Monosodium Glutamate (MSG) – Does this name ring a bell?
MSG was in news recently due to the ban on Maggi – one of the most popular brands in India! Apparently, Maggi contained more than permissible levels of MSG & lead which led to it getting banned at several places in India. (It has subsequently been relaunched after it passed the requisite lab tests)
Several scientific studies on obesity use rat models before testing on humans. Rats or mice strains are not naturally obese, so the scientists have to create them. For this, they make use of MSG and inject it into them at birth to create these morbidly obese creatures called the “MSG-Treated Rats“. MSG triples the amount of insulin produced by the pancreas causing rats (and humans?) to become obese. Excess circulating insulin promotes fat storage in the body and also leads to insulin resistance. This insulin resistance is the leading cause for obesity and diabetes. No wonder these problems are manifesting at such an early age. Children are exposed to more and more processed foods these days which contain MSG in turn pushing them towards obesity and diabetes.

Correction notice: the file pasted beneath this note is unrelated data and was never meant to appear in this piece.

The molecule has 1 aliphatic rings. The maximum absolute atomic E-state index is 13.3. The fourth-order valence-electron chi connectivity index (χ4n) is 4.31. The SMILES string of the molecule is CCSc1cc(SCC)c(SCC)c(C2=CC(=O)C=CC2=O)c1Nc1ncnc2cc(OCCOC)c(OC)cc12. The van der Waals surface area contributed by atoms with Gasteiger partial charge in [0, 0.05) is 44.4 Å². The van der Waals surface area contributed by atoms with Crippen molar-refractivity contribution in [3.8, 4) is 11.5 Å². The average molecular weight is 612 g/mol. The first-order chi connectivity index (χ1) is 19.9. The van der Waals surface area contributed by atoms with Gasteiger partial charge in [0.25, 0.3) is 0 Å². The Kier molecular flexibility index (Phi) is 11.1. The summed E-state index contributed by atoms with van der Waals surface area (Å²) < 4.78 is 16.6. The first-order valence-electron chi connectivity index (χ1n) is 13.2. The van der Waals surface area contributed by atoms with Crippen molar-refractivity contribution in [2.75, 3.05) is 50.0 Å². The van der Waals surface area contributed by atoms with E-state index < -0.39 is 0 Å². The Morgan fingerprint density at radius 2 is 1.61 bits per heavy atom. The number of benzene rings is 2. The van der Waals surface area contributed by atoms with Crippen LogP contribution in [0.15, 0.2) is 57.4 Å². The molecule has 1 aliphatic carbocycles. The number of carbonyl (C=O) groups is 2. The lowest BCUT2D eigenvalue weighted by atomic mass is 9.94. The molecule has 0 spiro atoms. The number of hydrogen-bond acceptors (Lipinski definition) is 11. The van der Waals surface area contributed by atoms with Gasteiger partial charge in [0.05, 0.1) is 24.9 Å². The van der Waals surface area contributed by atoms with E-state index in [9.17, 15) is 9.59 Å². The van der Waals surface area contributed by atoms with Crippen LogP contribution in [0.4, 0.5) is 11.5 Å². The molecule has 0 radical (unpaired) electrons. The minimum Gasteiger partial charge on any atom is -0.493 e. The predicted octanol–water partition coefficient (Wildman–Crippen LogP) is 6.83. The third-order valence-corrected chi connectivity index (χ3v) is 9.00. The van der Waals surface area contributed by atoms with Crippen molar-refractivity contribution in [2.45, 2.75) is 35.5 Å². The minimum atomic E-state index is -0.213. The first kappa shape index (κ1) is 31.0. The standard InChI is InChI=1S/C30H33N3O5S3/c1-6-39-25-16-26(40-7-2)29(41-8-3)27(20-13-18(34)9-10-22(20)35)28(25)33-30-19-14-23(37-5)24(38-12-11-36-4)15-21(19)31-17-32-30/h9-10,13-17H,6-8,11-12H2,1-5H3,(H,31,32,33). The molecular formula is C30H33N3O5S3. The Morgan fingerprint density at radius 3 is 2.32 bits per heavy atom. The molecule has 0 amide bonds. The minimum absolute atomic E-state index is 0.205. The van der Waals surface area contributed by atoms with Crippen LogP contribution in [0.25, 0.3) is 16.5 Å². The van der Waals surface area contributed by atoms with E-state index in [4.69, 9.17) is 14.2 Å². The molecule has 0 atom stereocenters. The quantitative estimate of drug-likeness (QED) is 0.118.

MSG is an excitotoxin, which means it overexcites your cells to the point of damage or death, causing brain damage to varying degrees, and potentially even triggering or worsening learning disabilities.
Monosodium Glutamate or MSG is an addictive substance leading to dependence similar to that of caffeine or nicotine. It is the MSG in foods that creates cravings for pizzas, flavoured potato chips, sauces and salad dressings due to the smell and flavour it imparts to them. In general, if a food is processed you can assume it contains MSG (or one of its pseudo-ingredients). Eating a whole, fresh food diet is your best, if not the only, guaranteed way to avoid this toxin.
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